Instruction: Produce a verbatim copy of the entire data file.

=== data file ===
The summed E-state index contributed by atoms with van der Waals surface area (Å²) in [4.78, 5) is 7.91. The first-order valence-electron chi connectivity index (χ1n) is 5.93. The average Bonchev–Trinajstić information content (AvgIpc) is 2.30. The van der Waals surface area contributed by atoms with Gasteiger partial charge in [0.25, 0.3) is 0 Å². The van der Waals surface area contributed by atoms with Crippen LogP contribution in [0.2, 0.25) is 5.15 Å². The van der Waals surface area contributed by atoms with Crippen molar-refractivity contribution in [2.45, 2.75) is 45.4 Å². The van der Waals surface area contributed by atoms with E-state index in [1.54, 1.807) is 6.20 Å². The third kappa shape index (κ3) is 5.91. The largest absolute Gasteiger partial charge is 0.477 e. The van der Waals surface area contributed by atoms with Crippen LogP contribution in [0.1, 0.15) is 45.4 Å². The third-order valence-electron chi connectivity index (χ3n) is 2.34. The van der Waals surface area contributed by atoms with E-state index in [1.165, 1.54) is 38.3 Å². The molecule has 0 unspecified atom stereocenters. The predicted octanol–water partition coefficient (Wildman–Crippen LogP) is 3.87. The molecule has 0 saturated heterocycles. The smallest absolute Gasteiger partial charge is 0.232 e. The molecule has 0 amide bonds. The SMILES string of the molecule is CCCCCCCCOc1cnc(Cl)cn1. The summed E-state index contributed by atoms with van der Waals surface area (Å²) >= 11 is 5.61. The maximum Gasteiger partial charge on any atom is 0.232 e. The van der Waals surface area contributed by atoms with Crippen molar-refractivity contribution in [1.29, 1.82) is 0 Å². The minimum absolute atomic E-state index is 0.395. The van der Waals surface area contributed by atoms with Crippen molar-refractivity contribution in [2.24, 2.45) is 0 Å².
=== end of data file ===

The summed E-state index contributed by atoms with van der Waals surface area (Å²) in [4.78, 5) is 7.91. The first-order valence-electron chi connectivity index (χ1n) is 5.93. The average Bonchev–Trinajstić information content (AvgIpc) is 2.30. The van der Waals surface area contributed by atoms with Gasteiger partial charge in [0.25, 0.3) is 0 Å². The van der Waals surface area contributed by atoms with Crippen LogP contribution in [0.2, 0.25) is 5.15 Å². The van der Waals surface area contributed by atoms with Crippen molar-refractivity contribution in [2.45, 2.75) is 45.4 Å². The van der Waals surface area contributed by atoms with E-state index in [1.54, 1.807) is 6.20 Å². The third kappa shape index (κ3) is 5.91. The largest absolute Gasteiger partial charge is 0.477 e. The van der Waals surface area contributed by atoms with Crippen LogP contribution in [0.1, 0.15) is 45.4 Å². The third-order valence-electron chi connectivity index (χ3n) is 2.34. The van der Waals surface area contributed by atoms with E-state index in [1.165, 1.54) is 38.3 Å². The molecule has 0 unspecified atom stereocenters. The predicted octanol–water partition coefficient (Wildman–Crippen LogP) is 3.87. The molecule has 0 saturated heterocycles. The smallest absolute Gasteiger partial charge is 0.232 e. The molecule has 0 amide bonds. The SMILES string of the molecule is CCCCCCCCOc1cnc(Cl)cn1. The summed E-state index contributed by atoms with van der Waals surface area (Å²) >= 11 is 5.61. The maximum Gasteiger partial charge on any atom is 0.232 e. The van der Waals surface area contributed by atoms with Crippen molar-refractivity contribution in [1.29, 1.82) is 0 Å². The minimum absolute atomic E-state index is 0.395. The van der Waals surface area contributed by atoms with Crippen molar-refractivity contribution in [2.24, 2.45) is 0 Å².